Investments

Tech Company Nets $5M For Facial Recognition That Sees Through Masks

Corsight AI is developing tech to see through and ID people through masks

Corsight AI, an Israeli tech firm, raised $5 million as it develops technology to recognize people’s faces through masks, goggles or plastic coverings, according to a Reuters report.

The tech is part of a larger system Corsight has developed to address the challenges of the ongoing coronavirus pandemic.

The money came from investors Awz Ventures, a Canadian firm focused on intelligence and security technology. Corsight said the funding will go toward boosting the tech, which has become necessary as the coronavirus has people wearing masks and making them unidentifiable by traditional cameras or monitors.

But identification, Corsight said, could be necessary for slowing the spread of the virus.

Corsight said this technology could help identify people who have tested positive for the virus and who are violating quarantine. By using a sophisticated system, the company could identify those close to an infected person.

Corsight has installed security systems in various places across the world: airports and hospitals in Europe, some Asian cities, police departments and border crossings in South America, and African mines and banks.

The tech isn’t unique — China-based Hanwang Technology developed a system in March that could recognize people through face masks.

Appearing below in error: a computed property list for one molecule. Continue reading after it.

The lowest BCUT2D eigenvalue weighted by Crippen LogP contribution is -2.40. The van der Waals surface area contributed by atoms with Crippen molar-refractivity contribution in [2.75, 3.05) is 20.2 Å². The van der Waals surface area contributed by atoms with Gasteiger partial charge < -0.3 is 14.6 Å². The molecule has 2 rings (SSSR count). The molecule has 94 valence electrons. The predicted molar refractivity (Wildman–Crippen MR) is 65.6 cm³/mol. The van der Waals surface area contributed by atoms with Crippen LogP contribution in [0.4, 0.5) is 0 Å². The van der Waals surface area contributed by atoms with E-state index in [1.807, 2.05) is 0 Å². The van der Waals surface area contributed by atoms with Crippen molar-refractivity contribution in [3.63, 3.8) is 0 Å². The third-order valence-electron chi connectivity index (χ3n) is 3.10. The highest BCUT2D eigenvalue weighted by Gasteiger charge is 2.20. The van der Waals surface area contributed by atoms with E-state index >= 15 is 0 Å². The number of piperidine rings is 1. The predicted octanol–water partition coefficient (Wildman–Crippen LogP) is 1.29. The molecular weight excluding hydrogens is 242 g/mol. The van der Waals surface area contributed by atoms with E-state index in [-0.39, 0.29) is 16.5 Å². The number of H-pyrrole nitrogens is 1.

Facial recognition technology often faced criticism before the pandemic as companies and governmental bodies debated its merits. Critics said the technology has the potential to be used in ways that violate people’s privacy, and in some cases has been racially discriminatory, misidentifying people of some racial minority groups in criminal cases or used to select potential employee candidates.

In the era of the coronavirus, a recent report by PYMNTS found a “hornet’s nest” of privacy and ethical issues with the already-adopted facial recognition technologies by some governments.

“The greatest concern is whether the U.S. government will follow in the footsteps of many Asian nations in relaxing protections of citizen’s data to track individuals suffering from COVID-19 and identify those with whom they have been in contact,” the report stated.

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NEW PYMNTS DATA: HOW WE SHOP – SEPTEMBER 2020 

The How We Shop Report, a PYMNTS collaboration with PayPal, aims to understand how consumers of all ages and incomes are shifting to shopping and paying online in the midst of the COVID-19 pandemic. Our research builds on a series of studies conducted since March, surveying more than 16,000 consumers on how their shopping habits and payments preferences are changing as the crisis continues. This report focuses on our latest survey of 2,163 respondents and examines how their increased appetite for online commerce and digital touchless methods, such as QR codes, contactless cards and digital wallets, is poised to shape the post-pandemic economy.

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